Megaconstellations, mega trouble
By Adam Hadhazy|March 2020
Sending hundreds or thousands of satellites into low-Earth orbit looked like a harmless and lucrative way to target broadband internet services to societies that lack them. Then came the first launches by megaconstellation pioneer SpaceX. Adam Hadhazy assesses the surprising collateral damage to astronomy and what might be done about it.
Like other observational astronomers, Cliff Johnson has shrugged off those rare times when a photobombing satellite has ruined a telescopic image. Johnson could not so easily dismiss what he saw in the wee hours of Nov. 18, 2019. In a room at Fermilab outside Chicago, Johnson had just received real-time observations from a mountaintop telescope in Chile some 8,000 kilometers away. Numerous bright, parallel lines of light sullied the expected pristine views of the Magellanic Cloud galaxies. “Nineteen streaks across a single exposure is pretty incredible,” says Johnson, a postdoctoral fellow at Northwestern University. “That’s got to be some kind of record.”
Johnson was describing his encounter with a batch of 60 Starlink satellites launched just a week earlier by Elon Musk’s SpaceX company. Over the course of five Starlink launches since last May, casual observers have reported the streaks as UFOs and astronomers have challenged satellite engineers to help identify technical solutions to a threat to their science.
Astronomers count on long exposure times to gather the rare, valuable photons that have reached Earth from distances of millions of kilometers for solar system objects to quadrillions of kilometers for galaxies beyond our own. During these exposures, light reflected by satellites can saturate telescope picture elements, rendering these pixels useless for astronomical observations. The resulting streaks of light can mar or hide faint objects of interest or stand in as bogus data. Adding to the problem, “ghost” light can linger in the saturated pixel well past the time an offending satellite has passed out of view, affecting later observations and overall jeopardizing a significant percentage of a night’s observing time.
“Even if it’s just a few percent [of telescope observations] lost, that could be the difference between getting your science or not,” Johnson says.
Astronomers are bracing for the problem to get worse as SpaceX and its competitors race to loft megaconstellations of hundreds or thousands of satellites. A mere fraction of the total number of proposed satellites has been launched thus far, and astronomers worry that some might reflect light as the current Starlink satellites do. All in all, the planned activity represents a dramatic rise from the 1,500 or so satellites currently occupying low-Earth orbit. It’s all part of a gold rush of sorts to sell broadband internet connections to an estimated 3 billion people who have never had them.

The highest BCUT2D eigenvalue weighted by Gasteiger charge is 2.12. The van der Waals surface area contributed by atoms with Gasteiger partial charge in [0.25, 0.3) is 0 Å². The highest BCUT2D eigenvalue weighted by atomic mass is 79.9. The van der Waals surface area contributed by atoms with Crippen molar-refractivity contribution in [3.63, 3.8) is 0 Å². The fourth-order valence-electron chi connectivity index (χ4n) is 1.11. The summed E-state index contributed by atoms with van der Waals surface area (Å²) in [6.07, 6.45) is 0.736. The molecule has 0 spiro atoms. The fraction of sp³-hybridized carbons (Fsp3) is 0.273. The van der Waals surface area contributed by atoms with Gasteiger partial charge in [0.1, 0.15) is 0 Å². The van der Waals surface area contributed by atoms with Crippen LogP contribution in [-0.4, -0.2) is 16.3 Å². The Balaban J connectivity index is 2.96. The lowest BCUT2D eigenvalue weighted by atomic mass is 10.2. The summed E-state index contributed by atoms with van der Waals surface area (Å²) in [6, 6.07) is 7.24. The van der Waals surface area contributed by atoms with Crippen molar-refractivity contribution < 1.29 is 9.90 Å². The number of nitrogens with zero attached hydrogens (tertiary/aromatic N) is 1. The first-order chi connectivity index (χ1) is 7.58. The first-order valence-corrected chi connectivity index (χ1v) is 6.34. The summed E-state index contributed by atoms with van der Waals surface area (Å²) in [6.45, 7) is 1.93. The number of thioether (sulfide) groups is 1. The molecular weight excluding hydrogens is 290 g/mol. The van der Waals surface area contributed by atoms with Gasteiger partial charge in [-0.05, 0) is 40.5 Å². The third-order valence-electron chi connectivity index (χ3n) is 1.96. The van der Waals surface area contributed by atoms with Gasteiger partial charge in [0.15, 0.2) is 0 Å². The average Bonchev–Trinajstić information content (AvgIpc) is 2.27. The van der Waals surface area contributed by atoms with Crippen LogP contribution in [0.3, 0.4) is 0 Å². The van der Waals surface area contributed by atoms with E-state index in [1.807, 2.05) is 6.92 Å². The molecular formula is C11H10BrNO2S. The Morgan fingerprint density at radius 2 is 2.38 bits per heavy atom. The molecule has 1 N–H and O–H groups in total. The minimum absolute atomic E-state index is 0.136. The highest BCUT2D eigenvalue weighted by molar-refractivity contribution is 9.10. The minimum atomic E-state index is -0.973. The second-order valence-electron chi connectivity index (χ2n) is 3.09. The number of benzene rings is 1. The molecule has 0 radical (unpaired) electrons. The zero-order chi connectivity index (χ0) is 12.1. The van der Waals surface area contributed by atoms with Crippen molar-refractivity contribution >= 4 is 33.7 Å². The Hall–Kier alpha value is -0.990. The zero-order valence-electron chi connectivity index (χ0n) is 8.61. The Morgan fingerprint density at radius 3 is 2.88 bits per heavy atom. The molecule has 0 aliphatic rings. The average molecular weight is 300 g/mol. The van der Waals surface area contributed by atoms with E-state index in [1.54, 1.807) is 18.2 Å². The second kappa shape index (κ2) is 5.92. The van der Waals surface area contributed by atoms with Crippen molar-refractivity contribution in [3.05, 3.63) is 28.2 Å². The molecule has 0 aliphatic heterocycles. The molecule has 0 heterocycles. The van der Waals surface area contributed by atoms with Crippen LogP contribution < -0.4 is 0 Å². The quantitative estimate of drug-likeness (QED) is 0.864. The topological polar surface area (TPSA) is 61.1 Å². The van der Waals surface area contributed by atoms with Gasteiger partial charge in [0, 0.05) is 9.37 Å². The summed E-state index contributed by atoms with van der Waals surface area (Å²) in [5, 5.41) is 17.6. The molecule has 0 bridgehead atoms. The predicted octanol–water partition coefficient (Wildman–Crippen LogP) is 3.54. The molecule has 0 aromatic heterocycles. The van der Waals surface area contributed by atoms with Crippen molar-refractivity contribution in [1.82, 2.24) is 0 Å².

Low-Earth orbit — which arbitrarily extends to 2,000 kilometers (1,200 miles) — is an attractive destination for these constellations, because LEO satellites orbit at least 18 times closer to internet users than geostationary satellites, depending on the precise orbit chosen. Bits and bytes won’t need to travel as far, which means websites and search results will load faster. But for astronomers, low altitude also means that significant sunlight could be bounced toward the Earth from the satellite bus, which is typically made of metal alloys, as well as the satellite’s large, flat solar panels and smack dab onto telescopes’ mirrors.
Starlinks’ light pollution caught astronomers by surprise. “Until we saw the first 120 satellites go up, this was not in the forefront of people’s minds,” says Johnson, referring to SpaceX’s hackle-raising first two launches.
The scale of the potential change in the night sky is profound, both for astronomers and casual observers. Prior to the Starlink launches, there were about 200 objects in Earth’s orbit visible to the naked eye, says Patrick Seitzer, an astronomer at the University of Michigan and a member of a committee convened by the American Astronomical Society in Washington, D.C., to consult with SpaceX and rival OneWeb about the impact of their constellations. Visible satellites can be a problem for astronomers, but long exposure times mean that even objects that can’t be seen by the naked eye can be an issue. The problem is about to get a lot worse. With five Starlink launches in the books as of February, and at 60 satellites a pop, the total has more than doubled, and if the schedule holds, the total will skyrocket to nearly 1,600 objects by the end of 2020. The brightness of the satellites diminishes as they ascend to their operational orbits, making them less of a problem for astronomers, while naked-eye sightings continue. The luminous train Johnson witnessed were Starlinks that had just been released at a low altitude of 290 kilometers. Once cleared for service by SpaceX, they will ascend to their operational altitudes of at least 500 kilometers. Also, satellites aren’t visible in the night sky unless they are at an altitude that keeps them outside of the cone of Earth’s shadow and they are reflecting toward Earth. This is why satellites catch a lot of sunbeams in the hours after the sun sets and before it rises — so much so that the orbiting machines could shine brighter than all but 170 or so stars in the night sky, according to a recent paper by Italian astronomers.